CUBA STANDARD — While calling Cuba a “failed state” and issuing more sanctions against Cuba, President Joe Biden ordered the creation of working groups to explore reestablishing remittance and consular services, the Miami Herald first reported.
“At President Biden’s direction, the United States is actively pursuing measures that will both support the Cuban people and hold the Cuban regime accountable,” an unattributed statement by the White House said.
The move came eight days after the biggest anti-government protests in Cuba in half a century. Cubans are facing a major COVID-19 outbreak with curfews and local lockdowns, a near-complete absence of international visitors, rolling blackouts, rising prices, and shortages of most goods, including food.
Responding to a reporter’s question during a press conference a week earlier with German Chancellor Angela Merkel, Biden called Cuba a “failed state”.
“There are a number of things that we would consider doing to help the people of Cuba, but it would require a different circumstance or a guarantee that they would not be taken advantage of by the government,” Biden said at the press conference. “For example, the ability to send remittances back to Cuba. We would not do that now because the fact is, it’s highly likely the regime would confiscate those remittances or big chunks of it.”
On July 22, the Biden administration blacklisted Cuba’s defense minister and an interior ministry special forces unit, followed by additional sanctions against the Cuban police force and two of its leaders. The inclusion of these individuals and institutions on the “Specially Designated National” list is largely symbolical, since since they have no apparent ties to the United States.
Even so, one State Department working group is now reviewing remittance policy, apparently trying to find ways around Cuban state entity Fincimex, which was the Cuban partner of U.S. remittance providers until the Trump administration blacklisted the company last year.
The goal is to get remittances “directly into the hands of … families without the regime taking a cut”, the statement by the White House said.
In June last year, the Trump administration added Fincimex, the subsidiary of state conglomerate CIMEX that handles all incoming remittances, to the “Cuba Restricted List”, which puts the entity off-limits for U.S. businesses and individuals. The Trump administration argued that CIMEX is controlled by Cuba’s armed forces and that Cuban recipients should have a choice how they are paid out. In November, remittance giant Western Union discontinued its Cuba service.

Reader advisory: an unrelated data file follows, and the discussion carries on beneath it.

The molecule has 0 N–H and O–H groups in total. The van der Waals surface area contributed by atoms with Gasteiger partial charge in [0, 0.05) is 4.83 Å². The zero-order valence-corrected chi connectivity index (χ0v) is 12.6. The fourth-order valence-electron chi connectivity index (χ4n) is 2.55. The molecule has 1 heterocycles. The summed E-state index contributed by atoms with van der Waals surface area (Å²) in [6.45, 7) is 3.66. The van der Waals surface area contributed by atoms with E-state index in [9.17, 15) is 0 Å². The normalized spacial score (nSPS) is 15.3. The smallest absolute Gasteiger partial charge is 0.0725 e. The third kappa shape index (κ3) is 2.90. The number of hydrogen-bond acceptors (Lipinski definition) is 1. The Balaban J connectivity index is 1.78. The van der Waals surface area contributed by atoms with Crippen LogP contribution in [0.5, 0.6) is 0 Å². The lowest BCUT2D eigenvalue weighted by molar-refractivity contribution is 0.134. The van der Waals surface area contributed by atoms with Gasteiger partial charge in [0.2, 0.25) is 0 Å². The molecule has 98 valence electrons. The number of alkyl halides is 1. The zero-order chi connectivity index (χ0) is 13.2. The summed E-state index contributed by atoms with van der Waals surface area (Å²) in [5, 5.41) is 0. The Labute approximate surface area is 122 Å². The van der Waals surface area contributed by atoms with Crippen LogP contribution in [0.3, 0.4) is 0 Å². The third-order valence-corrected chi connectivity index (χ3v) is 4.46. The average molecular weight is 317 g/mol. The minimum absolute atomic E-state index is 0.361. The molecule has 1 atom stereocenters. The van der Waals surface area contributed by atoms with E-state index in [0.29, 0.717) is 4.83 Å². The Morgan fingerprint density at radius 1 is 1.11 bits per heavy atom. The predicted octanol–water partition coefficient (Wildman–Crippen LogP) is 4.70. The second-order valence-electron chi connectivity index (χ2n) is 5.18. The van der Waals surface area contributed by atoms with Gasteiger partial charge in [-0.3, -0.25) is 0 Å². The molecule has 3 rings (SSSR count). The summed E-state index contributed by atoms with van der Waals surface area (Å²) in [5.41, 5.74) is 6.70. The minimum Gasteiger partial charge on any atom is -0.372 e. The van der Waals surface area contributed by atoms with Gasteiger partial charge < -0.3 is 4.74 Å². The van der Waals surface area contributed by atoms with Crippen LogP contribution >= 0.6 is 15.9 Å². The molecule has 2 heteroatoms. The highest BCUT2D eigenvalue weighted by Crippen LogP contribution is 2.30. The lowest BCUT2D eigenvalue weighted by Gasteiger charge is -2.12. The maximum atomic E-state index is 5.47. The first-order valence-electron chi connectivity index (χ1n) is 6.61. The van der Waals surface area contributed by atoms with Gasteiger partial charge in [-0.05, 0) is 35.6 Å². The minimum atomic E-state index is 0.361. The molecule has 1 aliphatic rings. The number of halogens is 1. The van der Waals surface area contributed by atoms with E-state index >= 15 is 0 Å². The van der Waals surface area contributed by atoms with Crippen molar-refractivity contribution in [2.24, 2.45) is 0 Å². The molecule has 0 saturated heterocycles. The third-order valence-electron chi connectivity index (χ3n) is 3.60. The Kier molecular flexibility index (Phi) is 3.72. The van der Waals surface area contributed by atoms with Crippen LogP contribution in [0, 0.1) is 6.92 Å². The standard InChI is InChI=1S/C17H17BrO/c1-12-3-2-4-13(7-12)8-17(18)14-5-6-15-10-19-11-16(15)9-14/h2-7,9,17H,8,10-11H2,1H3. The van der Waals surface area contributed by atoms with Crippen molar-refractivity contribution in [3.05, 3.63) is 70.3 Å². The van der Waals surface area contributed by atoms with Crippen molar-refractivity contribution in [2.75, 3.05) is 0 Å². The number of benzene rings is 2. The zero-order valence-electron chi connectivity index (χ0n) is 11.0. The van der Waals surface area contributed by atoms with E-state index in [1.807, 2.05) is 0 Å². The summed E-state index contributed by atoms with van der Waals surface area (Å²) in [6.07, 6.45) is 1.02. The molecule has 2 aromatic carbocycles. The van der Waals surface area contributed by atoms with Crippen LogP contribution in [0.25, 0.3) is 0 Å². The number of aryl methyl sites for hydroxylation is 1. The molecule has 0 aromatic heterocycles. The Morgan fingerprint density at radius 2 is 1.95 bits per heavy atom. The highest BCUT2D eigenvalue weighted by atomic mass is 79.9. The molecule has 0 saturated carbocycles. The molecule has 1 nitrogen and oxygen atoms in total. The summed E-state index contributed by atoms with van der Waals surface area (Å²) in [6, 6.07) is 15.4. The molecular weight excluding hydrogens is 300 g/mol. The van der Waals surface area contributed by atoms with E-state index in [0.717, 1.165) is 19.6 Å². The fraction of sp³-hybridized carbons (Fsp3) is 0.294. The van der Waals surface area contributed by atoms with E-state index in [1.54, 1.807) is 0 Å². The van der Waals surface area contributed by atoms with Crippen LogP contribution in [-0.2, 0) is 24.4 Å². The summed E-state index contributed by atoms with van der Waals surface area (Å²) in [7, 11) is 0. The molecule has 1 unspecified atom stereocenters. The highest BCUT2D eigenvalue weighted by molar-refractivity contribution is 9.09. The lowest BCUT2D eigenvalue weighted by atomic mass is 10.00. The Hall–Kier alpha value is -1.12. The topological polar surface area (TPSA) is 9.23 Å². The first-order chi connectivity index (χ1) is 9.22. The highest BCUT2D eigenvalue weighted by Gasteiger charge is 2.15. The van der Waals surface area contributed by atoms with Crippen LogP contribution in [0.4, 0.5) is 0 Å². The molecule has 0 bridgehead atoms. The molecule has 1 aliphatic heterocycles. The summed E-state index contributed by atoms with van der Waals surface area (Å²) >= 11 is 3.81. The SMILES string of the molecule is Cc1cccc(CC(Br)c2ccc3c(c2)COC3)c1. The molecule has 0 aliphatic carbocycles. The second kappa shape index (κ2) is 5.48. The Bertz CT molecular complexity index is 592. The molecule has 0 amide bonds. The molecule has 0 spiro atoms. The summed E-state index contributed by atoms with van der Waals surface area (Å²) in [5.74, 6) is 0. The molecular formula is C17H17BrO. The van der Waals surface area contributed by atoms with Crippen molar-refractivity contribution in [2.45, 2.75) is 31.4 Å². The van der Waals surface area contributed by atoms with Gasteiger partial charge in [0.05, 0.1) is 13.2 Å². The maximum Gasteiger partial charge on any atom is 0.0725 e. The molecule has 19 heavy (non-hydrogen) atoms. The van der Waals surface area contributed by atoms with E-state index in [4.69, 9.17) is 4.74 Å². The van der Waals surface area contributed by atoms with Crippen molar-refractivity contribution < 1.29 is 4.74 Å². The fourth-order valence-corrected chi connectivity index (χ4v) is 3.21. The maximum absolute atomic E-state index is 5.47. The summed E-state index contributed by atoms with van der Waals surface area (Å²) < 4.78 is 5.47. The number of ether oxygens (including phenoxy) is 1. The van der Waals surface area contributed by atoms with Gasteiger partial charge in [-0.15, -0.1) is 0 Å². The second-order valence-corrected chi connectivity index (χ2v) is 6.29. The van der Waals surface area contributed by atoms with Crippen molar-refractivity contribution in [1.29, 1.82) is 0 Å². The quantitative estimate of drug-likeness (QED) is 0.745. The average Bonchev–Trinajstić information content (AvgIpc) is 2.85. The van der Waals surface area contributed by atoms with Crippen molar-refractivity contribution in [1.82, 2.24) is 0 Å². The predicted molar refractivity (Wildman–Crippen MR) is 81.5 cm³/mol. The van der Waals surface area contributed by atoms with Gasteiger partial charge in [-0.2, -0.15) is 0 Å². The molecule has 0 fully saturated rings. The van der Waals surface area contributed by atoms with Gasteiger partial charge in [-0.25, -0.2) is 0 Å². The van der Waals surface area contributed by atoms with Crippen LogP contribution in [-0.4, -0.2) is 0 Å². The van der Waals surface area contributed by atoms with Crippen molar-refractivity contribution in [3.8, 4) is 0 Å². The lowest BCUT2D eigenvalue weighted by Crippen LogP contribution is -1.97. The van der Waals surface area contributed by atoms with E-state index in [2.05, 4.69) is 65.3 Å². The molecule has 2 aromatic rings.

Rather than creating a civilian-controlled counterpart for U.S. remittance agencies, the Cuban government chose to shut down all remittance services. This, in turn, forced Cubans to rely on costly international bank transfers and cryptocurrency transactions.
The Biden administration now has to ponder whether and how to allow remittance providers such as Western Union to return to Cuba.
John Kavulich, president of the New York-based US-Cuba Trade and Economic Council, suggests that if the Biden administration decides to let remittance services resume, it must accept the fact that the Cuban government “will gain in some measure” — either through a state-controlled receiving agency, or by way of an official dollar-peso exchange rate that overvalues the peso.
Cuban Foreign Ministry official Carlos Fernández de Cossio, in an interview with MSNBC, said the Cuban state does not take a cut of remittances. Western Union does, he said, and pays Cuba $1 per $100 in remittances, for services rendered.
Reopening consular services, increase Internet access
Another State Department working group is reviewing the feasibility of increasing staff at the U.S. embassy in Havana. Since 2017, only a skeleton crew has been working at the building on Havana’s Malecón; Cubans traveling to the United States have had to apply for visa at U.S. consulates in third countries.
The Biden administration is also considering ways to increase Internet access to Cubans, according to the statement. The Cuban government has accused the U.S. government of fomenting the protests and has blacked out mobile Internet for several days, and blocked access to certain social media sites.
In 2017, the Department of State created a “Cuba Internet Task Force”, which put together a list of recommendations two years later. As part of an agreement Google and Cuba’s state telecom signed in 2019, Google said it would establish a physical connection with one of its “points of presence”.
Finally, the statement said the administration will work with international organizations to provide humanitarian assistance, and the Office of Foreign Assets Control will explore sanctioning Cuban officials involved in the crackdown against protesters.
While the measures respond in part to pressure from Cuban exiles, some Miami politicians criticized the possible easing of remittances and reopening of consular services.
“President Biden, we do not need any study groups. We need action — now!”, tweeted Rep. María Elvira Salazar (R-Miami) in response, without specifying what kind of action she would like to see.
Other Trump administration measures, such as prohibiting any flights by U.S. airlines to Cuban destinations other than Havana, or a prohibition for cruise ships to dock in Cuba, remain in place. Also, Cuba remains on the State Department’s blacklist of “state sponsors of terror”, which is a major obstacle for international day-to-day banking transactions with Cuba.
The day after the July 11 protests, Rep. Jim McGovern (D-Mass.) and House Foreign Relations Committee Chair Gregory Meeks (D-N.Y.) called on Biden to lift all Trump administration sanctions, to “alleviate the suffering in Cuba”.